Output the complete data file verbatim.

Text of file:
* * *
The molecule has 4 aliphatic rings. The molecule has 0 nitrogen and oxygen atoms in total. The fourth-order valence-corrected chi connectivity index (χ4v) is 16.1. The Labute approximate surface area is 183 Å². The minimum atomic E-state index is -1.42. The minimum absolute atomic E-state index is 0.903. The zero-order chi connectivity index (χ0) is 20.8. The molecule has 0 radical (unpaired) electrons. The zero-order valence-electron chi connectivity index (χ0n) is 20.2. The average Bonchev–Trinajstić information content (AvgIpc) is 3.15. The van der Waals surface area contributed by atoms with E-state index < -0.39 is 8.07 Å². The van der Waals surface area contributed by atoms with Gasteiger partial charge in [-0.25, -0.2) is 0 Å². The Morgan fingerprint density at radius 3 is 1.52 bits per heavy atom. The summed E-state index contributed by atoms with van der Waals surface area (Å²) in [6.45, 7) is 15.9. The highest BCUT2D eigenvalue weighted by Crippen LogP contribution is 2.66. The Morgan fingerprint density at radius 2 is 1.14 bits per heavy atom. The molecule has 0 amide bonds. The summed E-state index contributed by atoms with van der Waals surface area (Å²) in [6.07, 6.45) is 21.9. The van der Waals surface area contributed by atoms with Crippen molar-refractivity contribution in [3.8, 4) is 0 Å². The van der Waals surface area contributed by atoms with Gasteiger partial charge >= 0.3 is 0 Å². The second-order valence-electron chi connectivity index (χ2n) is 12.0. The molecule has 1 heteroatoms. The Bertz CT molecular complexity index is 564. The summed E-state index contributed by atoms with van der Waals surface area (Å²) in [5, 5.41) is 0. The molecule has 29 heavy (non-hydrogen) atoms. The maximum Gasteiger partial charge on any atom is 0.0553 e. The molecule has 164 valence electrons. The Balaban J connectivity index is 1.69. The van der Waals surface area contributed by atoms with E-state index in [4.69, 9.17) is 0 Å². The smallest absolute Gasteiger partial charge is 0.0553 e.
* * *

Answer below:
The molecule has 4 aliphatic rings. The molecule has 0 nitrogen and oxygen atoms in total. The fourth-order valence-corrected chi connectivity index (χ4v) is 16.1. The Labute approximate surface area is 183 Å². The minimum atomic E-state index is -1.42. The minimum absolute atomic E-state index is 0.903. The zero-order chi connectivity index (χ0) is 20.8. The molecule has 0 radical (unpaired) electrons. The zero-order valence-electron chi connectivity index (χ0n) is 20.2. The average Bonchev–Trinajstić information content (AvgIpc) is 3.15. The van der Waals surface area contributed by atoms with E-state index < -0.39 is 8.07 Å². The van der Waals surface area contributed by atoms with Gasteiger partial charge in [-0.25, -0.2) is 0 Å². The Morgan fingerprint density at radius 3 is 1.52 bits per heavy atom. The summed E-state index contributed by atoms with van der Waals surface area (Å²) in [6.45, 7) is 15.9. The highest BCUT2D eigenvalue weighted by Crippen LogP contribution is 2.66. The Morgan fingerprint density at radius 2 is 1.14 bits per heavy atom. The molecule has 0 amide bonds. The summed E-state index contributed by atoms with van der Waals surface area (Å²) in [6.07, 6.45) is 21.9. The van der Waals surface area contributed by atoms with Crippen molar-refractivity contribution in [3.8, 4) is 0 Å². The van der Waals surface area contributed by atoms with Gasteiger partial charge >= 0.3 is 0 Å². The second-order valence-electron chi connectivity index (χ2n) is 12.0. The molecule has 1 heteroatoms. The Bertz CT molecular complexity index is 564. The summed E-state index contributed by atoms with van der Waals surface area (Å²) in [5, 5.41) is 0. The molecule has 29 heavy (non-hydrogen) atoms. The maximum Gasteiger partial charge on any atom is 0.0553 e. The molecule has 164 valence electrons. The Balaban J connectivity index is 1.69. The van der Waals surface area contributed by atoms with E-state index in [4.69, 9.17) is 0 Å². The smallest absolute Gasteiger partial charge is 0.0553 e.